Friday evening, we tried to watch Julia and give the foster kittens some downstairs time.
Currently, we are fostering four kittens. Horton, Logan, and Quartermaine have been with us since August 2021 (about nine months old now), while Molly Lansing-Davis joined us in October 2021 (about 7 months). Her two sisters were adopted last month.
They’ve all worked their way up from being crated to the official kitten room (bathroom) to the big kitten room (our bedroom) and now spend their time merrily running around the room, watching birdies through the big windows, tumbling, playing, chasing, and driving resident room cat Helena Cassadine absolutely bonkers (she loves them.)
Socializing has been tough during quarantines. Molly is all ready to find her home, the older kittens are less confident around people and need continued work. So we have rotated other cats into the room regularly and invited some friends over to hang with them. Now we are trying to get them to feel comfortable leaving the big kitten room and spending time in the main part of the house. Because they don’t have a great “recall” to their names, we can’t just let them roam for fear they would take refuge in some Godforsaken nook in the basement or attic.
So we open the bedroom door and let them come out on their own, with some artificial barriers pointing them to the first floor.
Molly was out of the bedroom like lightning, roaming the first floor like she’d been there her whole life. Horton and Logan cautiously tiptoed out, Laura scopped up Horton to help her manifest to the first floor. I tried the same with Logan who made it almost to the bottom step before he panicked and ripped my favorite shirt.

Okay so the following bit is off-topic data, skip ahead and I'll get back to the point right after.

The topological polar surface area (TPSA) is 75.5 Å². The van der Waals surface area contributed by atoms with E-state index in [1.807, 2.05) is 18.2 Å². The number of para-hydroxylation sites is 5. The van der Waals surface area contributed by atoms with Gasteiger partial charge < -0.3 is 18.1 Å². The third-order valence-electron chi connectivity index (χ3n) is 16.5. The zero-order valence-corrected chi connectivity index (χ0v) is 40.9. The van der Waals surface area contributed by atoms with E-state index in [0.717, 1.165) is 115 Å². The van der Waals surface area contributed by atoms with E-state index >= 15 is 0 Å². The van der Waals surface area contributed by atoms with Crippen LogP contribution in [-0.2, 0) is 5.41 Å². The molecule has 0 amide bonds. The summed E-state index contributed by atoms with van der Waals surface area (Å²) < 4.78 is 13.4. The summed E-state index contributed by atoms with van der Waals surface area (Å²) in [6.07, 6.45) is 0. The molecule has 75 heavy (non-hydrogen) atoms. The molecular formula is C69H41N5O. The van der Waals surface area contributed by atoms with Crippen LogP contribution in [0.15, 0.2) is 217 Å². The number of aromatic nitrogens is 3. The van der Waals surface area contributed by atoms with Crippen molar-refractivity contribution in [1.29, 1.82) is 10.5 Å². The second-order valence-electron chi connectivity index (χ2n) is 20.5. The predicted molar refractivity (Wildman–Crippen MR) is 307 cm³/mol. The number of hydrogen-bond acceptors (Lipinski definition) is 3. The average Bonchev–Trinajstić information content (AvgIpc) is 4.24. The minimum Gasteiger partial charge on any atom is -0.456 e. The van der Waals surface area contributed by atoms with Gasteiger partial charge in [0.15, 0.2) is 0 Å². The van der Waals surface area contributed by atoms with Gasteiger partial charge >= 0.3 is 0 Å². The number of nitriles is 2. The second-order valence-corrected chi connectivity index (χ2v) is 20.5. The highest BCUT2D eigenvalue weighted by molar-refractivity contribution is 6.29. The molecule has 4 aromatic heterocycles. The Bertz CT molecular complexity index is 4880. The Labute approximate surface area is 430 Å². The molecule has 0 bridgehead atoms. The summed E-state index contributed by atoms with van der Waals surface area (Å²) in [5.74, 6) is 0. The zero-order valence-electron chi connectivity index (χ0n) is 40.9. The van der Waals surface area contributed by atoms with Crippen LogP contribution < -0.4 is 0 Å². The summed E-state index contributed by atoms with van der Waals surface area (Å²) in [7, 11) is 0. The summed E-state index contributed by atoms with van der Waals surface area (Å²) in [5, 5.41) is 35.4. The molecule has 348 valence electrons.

Quartermaine simply refused to leave the bedroom so he had some alone time. He’s the biggest of them all and a bit of a bully to be honest, but he’s a scaredy cat. Not even his beloved Churu treats lured him out.
Downstairs, Molly played and danced and frolicking around the rooms. Horton and Logan darting furtively as if they’ve been tossed into a B grade movie without a script. Molly and resident cat Muriel escape upstairs making short shrift of the gate, but sweet baby Molly comes back when I call her while Muriel looked at her with disgust and contempt before coming downstairs herself. Muriel is a badass and apparently wants to make Molly her protege. Nope.
After a bit, it was retrieval time. Laura scooped up Molly and returned her to her beloved Quartermaine. They are thick as thieves and make a nice potential twosie adoption.
Then how the fuck do we get the other two? I put on Julia to lull them into thinking we were distracted. We crept, leapt, scurried, and chased. We played aloof and played with the toys. Finally, Laura caught Logan in the cat tree with a beach towel. Up he went.
For the next hour, Horton refused to cooperate with the mamas. The upstairs crew were galloping and chasing and having a raucous unsupervised romp. Horton looked up at the ceiling, willing herself to reunite without giving in to us. Using a broom, yardstick, two blankets, and a towel, we finally persuaded her to be picked up by Laura. Rather, she clung to the cat tree crying piteously for just five more minutes until she acknowledged defeat and stoicly endured the trip upstairs where she joined in the merriment.
Our living room looks just as you’d imagine with makeshift barriers (USELESS!) toys flung everywhere, 46 cat food plates, and a shell-shocked crew of resident cats picking their jaws off the floor.
If you want a super sweet curious brave kitten, pick Molly.
If you want an independent cat who enjoys his space and being petted in small doses, Quartermaine is your man.
If you want a gorgeous duo who are stubborn, frisky, but ultimately compliant, the Siamese twins are for you.
If you want to watch Julia, get a dog.
If you find a lovely tee shirt with the word BITCH in simple black lettering, get me two. I’m trying not to weep too much about the closure of my beloved Bitch Media but this torn shirt has me distraught.
Visit Pittsburgh CAT to learn how to adopt any of these kittens. Tell all your friends.
We have now fostered 25 kittens/cats since 2018. You think we’d be able to outmaneuver a six pound Siamese. You’d be wrong. Our relationship endures, but our quality time mostly involves shoving pills into unwilling mouths, scooping litter, or figuring out who has which cat in sight so they can be put in the proper room at night.
PS: Everyone forgave us our trespasses, ate their dinner, ran a few more victory laps around the bedroom furniture, used the litter box (sigh) and passed out for the night. Helena just shook her head and went back to bed under my dresser.